Breastfeeding while Pregnant


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Whether you were hoping to have babies close together or you had a happy accident, one of the first questions you’re sure to wonder about is whether you can continue to breastfeed your baby while you’re pregnant with her little brother or sister. In most cases, the answer is yes.

There are some exceptions in which it’s not generally a good idea to continue breastfeeding while pregnant. These include:

  • You have a history of pre-term labor.
  • You are bleeding.
  • You are experiencing uterine pain.

The main reason doctors discourage breastfeeding under these conditions is that breastfeeding can stimulate contractions. Under normal conditions, this will only lead to stronger Braxton-Hicks contractions, but in cases where pre-term labor is a concern, your doctor may advise against breastfeeding.

There are some considerations to be aware of when deciding whether to continue breastfeeding or to wean your first baby. These include:

  • Sore nipples or breasts. These are a normal pregnancy symptom, but they can make breastfeeding painful.
  • Milk reduction. In some cases, women produce less milk while they are pregnant. You may need to consider supplementing with formula or solids if you aren’t doing so already.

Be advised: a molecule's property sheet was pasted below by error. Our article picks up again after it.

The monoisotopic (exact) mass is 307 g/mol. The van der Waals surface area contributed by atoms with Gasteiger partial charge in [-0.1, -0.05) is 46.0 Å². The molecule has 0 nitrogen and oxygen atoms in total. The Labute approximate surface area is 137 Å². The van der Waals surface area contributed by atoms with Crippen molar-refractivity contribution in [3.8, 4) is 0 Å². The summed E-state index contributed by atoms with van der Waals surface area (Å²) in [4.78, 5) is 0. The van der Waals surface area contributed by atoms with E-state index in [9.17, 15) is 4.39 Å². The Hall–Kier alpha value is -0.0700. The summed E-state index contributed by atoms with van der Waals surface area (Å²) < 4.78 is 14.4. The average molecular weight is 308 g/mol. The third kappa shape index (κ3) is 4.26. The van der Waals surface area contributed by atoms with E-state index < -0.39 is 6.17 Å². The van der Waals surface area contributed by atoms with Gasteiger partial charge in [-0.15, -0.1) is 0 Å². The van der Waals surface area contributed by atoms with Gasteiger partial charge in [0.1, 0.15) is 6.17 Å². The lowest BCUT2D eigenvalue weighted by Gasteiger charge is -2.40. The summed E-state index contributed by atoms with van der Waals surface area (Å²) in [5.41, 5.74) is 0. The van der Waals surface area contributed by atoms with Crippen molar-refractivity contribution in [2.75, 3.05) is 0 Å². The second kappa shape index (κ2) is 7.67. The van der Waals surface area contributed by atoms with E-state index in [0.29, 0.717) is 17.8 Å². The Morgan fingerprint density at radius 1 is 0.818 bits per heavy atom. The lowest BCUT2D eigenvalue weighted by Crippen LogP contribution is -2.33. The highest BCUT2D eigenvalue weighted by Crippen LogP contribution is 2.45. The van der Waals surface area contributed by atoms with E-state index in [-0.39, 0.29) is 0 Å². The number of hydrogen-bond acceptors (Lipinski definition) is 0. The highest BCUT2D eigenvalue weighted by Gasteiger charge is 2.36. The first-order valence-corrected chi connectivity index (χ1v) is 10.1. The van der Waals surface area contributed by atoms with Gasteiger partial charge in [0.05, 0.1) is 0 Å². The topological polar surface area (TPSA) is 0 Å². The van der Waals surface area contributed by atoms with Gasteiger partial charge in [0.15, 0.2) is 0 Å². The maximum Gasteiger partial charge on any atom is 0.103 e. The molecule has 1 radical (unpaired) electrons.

• Baby may want to wean. This often happens late in your pregnancy, when you begin to produce more colostrum. Your milk will taste different, and your baby may wean herself.
  • Tandem nursing. You will need to consider whether you’re ready to nurse two babies at once. If you are willing to do it, you will want to take some time to research tandem nursing tips.

With all that said, if you want to continue nursing your baby while you’re pregnant with his sibling, there’s nothing wrong with that. It’s perfectly healthy for you and your baby. You will want to make sure that you are eating a healthy, well balanced diet with an extra 600-700 Calories and plenty of fluids. Remember, you are not only eating for two, but also to continue producing milk for the one you are breastfeeding.

One final note: If you intend to wean your child before the baby is born, do so at least two months before the new baby is due. Trying to wean your older child while caring for a newborn is more than most moms will want to handle all at once.



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